Seed World

Magan Lewis Creates Sparks in Those Around Her


If there are two things Magan Lewis is passionate about, it’s people and driving agriculture research into the future. Growing up in rural North Dakota, Lewis remembers being encouraged at a young age to participate in science experiments at her father’s high school science lab while students worked on science fair projects. Both of her parents were dedicated educators and community champions, often referred to by others as “trailblazers”. The encouragement fueled her passion —she knew she wanted to continue that legacy into the future.

Lewis attended North Dakota State University to achieve her PhD before landing in Des Moines, Iowa, now as equipment and automated field sensing lead for Bayer Crop Science. There’s one thing she’s never left behind, the desire to be a strong STEM role model. This is a role she values for raising her young daughters and inspiring students worldwide.

“I aim to honor my parents with service and commitment to family,” Lewis, Seed World‘s Future Leader of the Seed Industry, says. “I’ve mentored young scientists globally through science and engineering fairs, launched ‘You Be the Chemist’ quiz competitions, hosted a STEM camp for elementary students with my husband, and discussed the importance of agriculture technology during Season 3 of CBS Mission Unstoppable.”

Now, at Bayer Crop Science, her goal is focusing on the next evolution of agriculture research. Lewis’ team strives to increase the global efficiency of data collection, while improving data quality and safety of field testing.  This is accomplished through the development, validation and global deployment of high-impact digital tools and sensors. Lewis is inspired by the role technology plays in the seed industry. “New technologies that we develop allow farmers to make their operation as sustainable and productive as possible, while protecting our natural resources,” Lewis says.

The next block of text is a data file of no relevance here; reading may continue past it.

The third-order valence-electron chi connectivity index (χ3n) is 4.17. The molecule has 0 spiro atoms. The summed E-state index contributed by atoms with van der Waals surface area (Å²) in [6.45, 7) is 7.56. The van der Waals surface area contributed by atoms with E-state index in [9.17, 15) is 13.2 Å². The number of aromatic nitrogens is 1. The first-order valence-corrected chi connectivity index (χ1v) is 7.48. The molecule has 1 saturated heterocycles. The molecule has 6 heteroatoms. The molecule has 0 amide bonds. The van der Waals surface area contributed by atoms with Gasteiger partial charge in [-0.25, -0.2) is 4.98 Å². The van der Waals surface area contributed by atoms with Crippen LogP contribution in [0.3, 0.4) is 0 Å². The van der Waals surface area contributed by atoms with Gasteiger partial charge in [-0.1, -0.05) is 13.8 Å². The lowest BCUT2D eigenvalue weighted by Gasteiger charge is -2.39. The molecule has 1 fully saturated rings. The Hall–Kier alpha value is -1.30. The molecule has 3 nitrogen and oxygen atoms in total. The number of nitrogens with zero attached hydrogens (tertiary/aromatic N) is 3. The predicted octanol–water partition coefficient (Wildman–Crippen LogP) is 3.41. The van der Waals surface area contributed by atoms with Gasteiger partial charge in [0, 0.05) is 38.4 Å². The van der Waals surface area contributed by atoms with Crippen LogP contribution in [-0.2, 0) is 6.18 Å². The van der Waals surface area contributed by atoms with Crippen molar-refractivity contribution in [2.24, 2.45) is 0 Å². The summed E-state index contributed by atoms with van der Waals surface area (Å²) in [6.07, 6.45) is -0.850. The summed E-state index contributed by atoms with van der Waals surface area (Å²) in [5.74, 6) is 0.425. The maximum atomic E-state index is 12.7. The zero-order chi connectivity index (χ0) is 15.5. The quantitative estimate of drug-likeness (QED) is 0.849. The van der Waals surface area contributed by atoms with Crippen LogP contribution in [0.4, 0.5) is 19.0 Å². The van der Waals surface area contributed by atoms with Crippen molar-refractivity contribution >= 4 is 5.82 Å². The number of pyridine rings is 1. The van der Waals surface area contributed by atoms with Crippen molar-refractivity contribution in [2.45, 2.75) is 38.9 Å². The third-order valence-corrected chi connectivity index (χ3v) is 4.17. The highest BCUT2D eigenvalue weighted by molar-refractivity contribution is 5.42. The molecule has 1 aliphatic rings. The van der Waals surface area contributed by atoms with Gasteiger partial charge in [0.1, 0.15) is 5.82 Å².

“We all have the same goal of designing the best seed for our growers’ particular field conditions,” she says. “Everyone needs to eat, so the work we do impacts the world every day! And it all begins with the performance of every seed, but it requires the input of many partners.”

During her journey from scientist to global people leader, she had to learn to lead a team into the future.

“My primary goal as a leader is to help all employees ignite their spark — what gets them out of bed and excited to tackle the day’s challenges?” she says. “Employees who have activated the best version of themselves become drivers of their own work and take ownership for their output.” Empowering this drive in employees has helped her develop teams, and has been a driver for her own success.

Lewis says emotional intelligence plays a critical role for those looking to obtain the skills to become a good leader. “It’s also essential for leaders to recognize that employee development and feedback is not a one-size-fits-all approach,” she says. “Be ready to activate your active listening superpower and take the time to understand perspectives of others.”

It’s clear how Lewis impacts people around her. “Magan challenges the status quo and is a strong advocate for women and youth,” says Ana Maria Heilman, NDAES senior big data pipeline manager at North Dakota State University and one of Lewis’ nominators. “She inspires our future generation of leaders and is passionate about the agriculture industry. She always tells us to be green and growing, and she motivates us to activate our spark — but I’m happy to see her own spark activated.”